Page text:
Open Access Research article

Rasch fit statistics and sample size considerations for polytomous data

Adam B Smith12*, Robert Rush3, Lesley J Fallowfield4, Galina Velikova1 and Michael Sharpe5

Author Affiliations

1 Cancer Research UK – Clinical Centre, St. James's University Hospital, Leeds, UK

2 Centre for Health & Social Care, University of Leeds, Leeds, UK

3 Centre for Integrated Health Research, Queen Margaret University, Edinburgh, UK

4 Psychosocial Oncology Group – Cancer Research UK, University of Sussex, UK

5 School of Molecular & Clinical Medicine, University of Edinburgh, Edinburgh, UK

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BMC Medical Research Methodology 2008, 8:33  doi:10.1186/1471-2288-8-33

Published: 29 May 2008



Previous research on educational data has demonstrated that Rasch fit statistics (mean squares and t-statistics) are highly susceptible to sample size variation for dichotomously scored rating data, although little is known about this relationship for polytomous data. These statistics help inform researchers about how well items fit to a unidimensional latent trait, and are an important adjunct to modern psychometrics. Given the increasing use of Rasch models in health research the purpose of this study was therefore to explore the relationship between fit statistics and sample size for polytomous data.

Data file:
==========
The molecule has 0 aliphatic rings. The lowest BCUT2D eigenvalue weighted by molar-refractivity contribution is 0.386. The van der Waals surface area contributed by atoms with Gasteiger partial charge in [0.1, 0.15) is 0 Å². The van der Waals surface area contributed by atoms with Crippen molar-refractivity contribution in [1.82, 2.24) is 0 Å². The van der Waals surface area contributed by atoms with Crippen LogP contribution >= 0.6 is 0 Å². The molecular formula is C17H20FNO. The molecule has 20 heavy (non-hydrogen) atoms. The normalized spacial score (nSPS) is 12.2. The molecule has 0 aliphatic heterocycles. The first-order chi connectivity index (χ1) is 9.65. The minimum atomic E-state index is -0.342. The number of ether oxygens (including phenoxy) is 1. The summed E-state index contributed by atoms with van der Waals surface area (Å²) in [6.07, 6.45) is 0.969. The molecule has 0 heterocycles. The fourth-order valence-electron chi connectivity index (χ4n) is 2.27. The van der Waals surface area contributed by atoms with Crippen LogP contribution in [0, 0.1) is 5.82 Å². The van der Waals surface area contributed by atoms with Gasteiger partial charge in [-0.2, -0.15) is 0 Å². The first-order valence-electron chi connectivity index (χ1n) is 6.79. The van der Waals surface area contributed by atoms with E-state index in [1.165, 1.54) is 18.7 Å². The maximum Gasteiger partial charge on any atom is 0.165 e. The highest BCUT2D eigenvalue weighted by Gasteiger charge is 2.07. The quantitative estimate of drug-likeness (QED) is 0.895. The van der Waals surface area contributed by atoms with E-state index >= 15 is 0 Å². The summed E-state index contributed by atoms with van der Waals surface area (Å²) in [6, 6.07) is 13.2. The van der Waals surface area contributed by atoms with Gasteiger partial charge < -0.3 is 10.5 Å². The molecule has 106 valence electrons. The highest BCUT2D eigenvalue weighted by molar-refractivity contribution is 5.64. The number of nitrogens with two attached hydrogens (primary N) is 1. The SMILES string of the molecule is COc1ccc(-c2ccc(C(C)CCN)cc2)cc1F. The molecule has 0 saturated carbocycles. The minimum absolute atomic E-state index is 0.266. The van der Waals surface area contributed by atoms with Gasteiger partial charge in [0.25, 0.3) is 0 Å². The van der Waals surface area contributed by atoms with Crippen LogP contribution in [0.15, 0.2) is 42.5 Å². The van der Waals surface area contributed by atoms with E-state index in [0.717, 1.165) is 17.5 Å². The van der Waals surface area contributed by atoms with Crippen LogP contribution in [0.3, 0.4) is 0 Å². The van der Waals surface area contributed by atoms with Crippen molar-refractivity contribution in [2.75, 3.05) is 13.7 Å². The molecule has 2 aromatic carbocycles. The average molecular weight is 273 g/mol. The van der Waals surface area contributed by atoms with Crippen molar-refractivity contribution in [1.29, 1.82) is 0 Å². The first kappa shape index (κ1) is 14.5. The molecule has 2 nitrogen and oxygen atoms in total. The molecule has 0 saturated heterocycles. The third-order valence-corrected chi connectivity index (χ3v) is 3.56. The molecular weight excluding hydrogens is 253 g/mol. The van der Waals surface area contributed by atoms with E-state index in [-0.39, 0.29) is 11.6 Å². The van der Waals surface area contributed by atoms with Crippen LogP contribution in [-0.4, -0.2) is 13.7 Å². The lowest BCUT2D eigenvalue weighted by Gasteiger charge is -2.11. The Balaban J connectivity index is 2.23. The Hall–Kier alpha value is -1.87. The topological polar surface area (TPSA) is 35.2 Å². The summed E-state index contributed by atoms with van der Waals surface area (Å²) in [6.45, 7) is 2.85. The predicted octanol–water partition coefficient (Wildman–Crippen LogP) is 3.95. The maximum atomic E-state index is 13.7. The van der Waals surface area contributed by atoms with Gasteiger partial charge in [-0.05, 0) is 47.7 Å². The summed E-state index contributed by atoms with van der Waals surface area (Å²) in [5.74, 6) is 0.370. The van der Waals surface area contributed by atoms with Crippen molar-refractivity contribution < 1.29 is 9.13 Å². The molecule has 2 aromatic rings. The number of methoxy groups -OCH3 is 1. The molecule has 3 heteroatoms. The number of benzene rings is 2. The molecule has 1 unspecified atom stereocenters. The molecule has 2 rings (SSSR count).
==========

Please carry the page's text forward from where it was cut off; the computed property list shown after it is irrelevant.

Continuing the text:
Data were collated from a heterogeneous sample of cancer patients (n = 4072) who had completed both the Patient Health Questionnaire – 9 and the Hospital Anxiety and Depression Scale. Ten samples were drawn with replacement for each of eight sample sizes (n = 25 to n = 3200). The Rating and Partial Credit Models were applied and the mean square and t-fit statistics (infit/outfit) derived for each model.


The results demonstrated that t-statistics were highly sensitive to sample size, whereas mean square statistics remained relatively stable for polytomous data.


It was concluded that mean square statistics were relatively independent of sample size for polytomous data and that misfit to the model could be identified using published recommended ranges.